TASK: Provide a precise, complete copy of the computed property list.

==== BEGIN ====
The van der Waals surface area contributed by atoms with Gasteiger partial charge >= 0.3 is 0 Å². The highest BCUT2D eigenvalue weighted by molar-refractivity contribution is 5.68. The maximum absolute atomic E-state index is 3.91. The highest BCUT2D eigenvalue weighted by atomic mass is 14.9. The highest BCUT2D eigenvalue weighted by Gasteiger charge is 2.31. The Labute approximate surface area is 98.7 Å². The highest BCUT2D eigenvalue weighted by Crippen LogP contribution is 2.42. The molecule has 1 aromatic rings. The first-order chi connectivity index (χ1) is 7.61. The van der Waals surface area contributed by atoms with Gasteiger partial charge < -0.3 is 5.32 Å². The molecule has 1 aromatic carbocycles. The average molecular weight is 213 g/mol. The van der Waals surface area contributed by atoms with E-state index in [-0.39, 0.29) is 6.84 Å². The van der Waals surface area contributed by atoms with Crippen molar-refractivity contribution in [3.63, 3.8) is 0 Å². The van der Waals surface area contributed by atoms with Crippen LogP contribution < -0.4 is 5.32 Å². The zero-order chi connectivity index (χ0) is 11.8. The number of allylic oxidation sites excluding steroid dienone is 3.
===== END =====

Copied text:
The van der Waals surface area contributed by atoms with Gasteiger partial charge >= 0.3 is 0 Å². The highest BCUT2D eigenvalue weighted by molar-refractivity contribution is 5.68. The maximum absolute atomic E-state index is 3.91. The highest BCUT2D eigenvalue weighted by atomic mass is 14.9. The highest BCUT2D eigenvalue weighted by Gasteiger charge is 2.31. The Labute approximate surface area is 98.7 Å². The highest BCUT2D eigenvalue weighted by Crippen LogP contribution is 2.42. The molecule has 1 aromatic rings. The first-order chi connectivity index (χ1) is 7.61. The van der Waals surface area contributed by atoms with Gasteiger partial charge < -0.3 is 5.32 Å². The molecule has 1 aromatic carbocycles. The average molecular weight is 213 g/mol. The van der Waals surface area contributed by atoms with E-state index in [-0.39, 0.29) is 6.84 Å². The van der Waals surface area contributed by atoms with Crippen molar-refractivity contribution in [3.63, 3.8) is 0 Å². The van der Waals surface area contributed by atoms with Crippen LogP contribution < -0.4 is 5.32 Å². The zero-order chi connectivity index (χ0) is 11.8. The number of allylic oxidation sites excluding steroid dienone is 3.